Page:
Welcome to the NavList Message Boards.


A Community Devoted to the Preservation and Practice of Celestial Navigation and Other Methods of Traditional Wayfinding

Compose Your Message

Add Images & Files
    Re: Sun Moon Lunars to 155 degrees
    From: Frank Reed
    Date: 2010 Apr 5, 04:48 -0700

    Brad, you wrote:
    "They did it often, and in this case, using notation that they created. They were very familiar with their own work and methods. I strongly suspect that all they did was take observations and perform calculations. Each and every day, all day. They should be good at it, when you get that much practice!!!! For this log, we are dealing with very skilled navigators and astronomers. It’s a scientific expedition, for heaven’s sake. It would be astonishing to me if we ever found an arithmetic mistake or a procedural error. What we will find is, as George points out, that the ephemeris of the day was imperfect."

    You're right on the money here, Brad. These folks were doing very fine science, trying out exotic sights, shooting at every conceivable opportunity, not because the navigation of the vessel required it, but because this was their job and they did it admirably and beautifully.

    Two other points to consider: the sight data you're looking at are not from a "logbook" in the technical sense of the navigation and sailing record of the voyage. This is a scientific publication derived from the notes of the astronomers during the voyage (so the lack of arithmetic errors is due in part to publication). Next, the lunar ephemerides of the day were indeed imperfect, and you can easily find out exactly how imperfect using the tools on my web site which will generate true geocentric lunar distances (for Greenwich APPARENT Time, if you select that) which you can then directly compare with the published distances except for the faint star beta Capricorni which was briefly used as a "lunars star" in the Nautical Almanac at this early date.

    One last note: while I am nearly certain that it's not the case here, there's an additional possibility to consider with published lunar longitudes in this period. The longitudes may have been adjusted after the return to England to eliminate that error in the published distances. Matthew Flinders at least attempted this sort of rectification some years after taking lunar observations. As we've discussed on NavList a number of times over the years, the predicted lunar distances are not strictly necessary for scientific survey work like this. What's required are nearly simultaneous observations of lunar distances from known locations at known GMT. The astronomers at Greenwich were doing their best to record the errors of the tables throughout this period and it was possible to adjust the longitudes based on the observed differences. In the case of Wales and Bayley's observations, I don't think they did so for a variety of reasons.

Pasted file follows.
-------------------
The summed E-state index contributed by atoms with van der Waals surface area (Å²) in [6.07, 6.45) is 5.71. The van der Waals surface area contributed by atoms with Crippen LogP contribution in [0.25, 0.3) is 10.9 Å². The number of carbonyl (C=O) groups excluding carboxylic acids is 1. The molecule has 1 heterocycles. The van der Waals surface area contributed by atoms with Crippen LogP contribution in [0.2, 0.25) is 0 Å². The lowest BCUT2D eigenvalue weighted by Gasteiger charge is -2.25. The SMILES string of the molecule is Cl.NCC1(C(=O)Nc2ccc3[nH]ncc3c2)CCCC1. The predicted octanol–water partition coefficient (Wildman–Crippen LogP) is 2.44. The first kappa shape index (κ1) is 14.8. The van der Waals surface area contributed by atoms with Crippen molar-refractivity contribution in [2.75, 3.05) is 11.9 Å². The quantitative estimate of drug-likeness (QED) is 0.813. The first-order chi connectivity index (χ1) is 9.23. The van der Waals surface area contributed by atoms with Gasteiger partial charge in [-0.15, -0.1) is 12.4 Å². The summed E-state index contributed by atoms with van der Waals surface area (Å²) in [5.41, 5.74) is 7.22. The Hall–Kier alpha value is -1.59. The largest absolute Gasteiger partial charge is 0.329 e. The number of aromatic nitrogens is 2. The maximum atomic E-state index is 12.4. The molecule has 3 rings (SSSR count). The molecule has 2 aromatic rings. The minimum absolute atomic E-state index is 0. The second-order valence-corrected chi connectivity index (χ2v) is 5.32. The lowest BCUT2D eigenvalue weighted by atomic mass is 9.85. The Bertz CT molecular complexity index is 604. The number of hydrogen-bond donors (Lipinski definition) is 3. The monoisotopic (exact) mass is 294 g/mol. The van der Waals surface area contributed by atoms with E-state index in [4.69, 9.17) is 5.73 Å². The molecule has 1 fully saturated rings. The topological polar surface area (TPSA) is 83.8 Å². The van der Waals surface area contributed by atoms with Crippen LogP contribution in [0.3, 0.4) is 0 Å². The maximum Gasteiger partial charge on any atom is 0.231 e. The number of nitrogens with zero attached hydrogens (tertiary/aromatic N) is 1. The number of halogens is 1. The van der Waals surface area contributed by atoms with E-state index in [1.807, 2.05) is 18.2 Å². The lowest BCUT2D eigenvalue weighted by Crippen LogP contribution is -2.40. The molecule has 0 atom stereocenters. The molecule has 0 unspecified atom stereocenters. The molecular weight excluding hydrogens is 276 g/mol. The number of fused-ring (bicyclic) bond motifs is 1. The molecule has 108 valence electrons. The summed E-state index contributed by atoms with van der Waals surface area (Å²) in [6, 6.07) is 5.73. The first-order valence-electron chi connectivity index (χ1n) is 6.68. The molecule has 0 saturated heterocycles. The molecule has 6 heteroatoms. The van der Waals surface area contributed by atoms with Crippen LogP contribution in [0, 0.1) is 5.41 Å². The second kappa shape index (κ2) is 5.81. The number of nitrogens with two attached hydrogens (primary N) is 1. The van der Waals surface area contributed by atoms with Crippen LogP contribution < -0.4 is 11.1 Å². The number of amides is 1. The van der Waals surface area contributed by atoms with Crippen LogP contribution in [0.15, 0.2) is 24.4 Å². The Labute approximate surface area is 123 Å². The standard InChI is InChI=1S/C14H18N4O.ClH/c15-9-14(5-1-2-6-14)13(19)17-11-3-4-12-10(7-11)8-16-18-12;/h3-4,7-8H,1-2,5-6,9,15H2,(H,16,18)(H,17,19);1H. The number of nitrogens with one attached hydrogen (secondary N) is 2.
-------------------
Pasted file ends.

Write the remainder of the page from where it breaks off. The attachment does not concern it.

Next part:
NavList message boards and member settings: www.fer3.com/NavList
    Members may optionally receive posts by email.
    To cancel email delivery, send a message to NoMail[at]fer3.com

    Browse Files

    Drop Files


    What is NavList?

    Join NavList

    (please, no nicknames or handles)
    Do you want to receive all group messages by email?
    Yes No

    You can also join by posting. Your first on-topic post automatically makes you a member.

    Posting Code

    Enter the email address associated with your NavList messages. Your posting code will be emailed to you immediately.

    Email Settings

    Posting Code:

    Custom Index

    Start date: (yyyymm dd)
    End date: (yyyymm dd)

    Visit this site
    Visit this site
    Visit this site
    Visit this site
    Visit this site
    Visit this site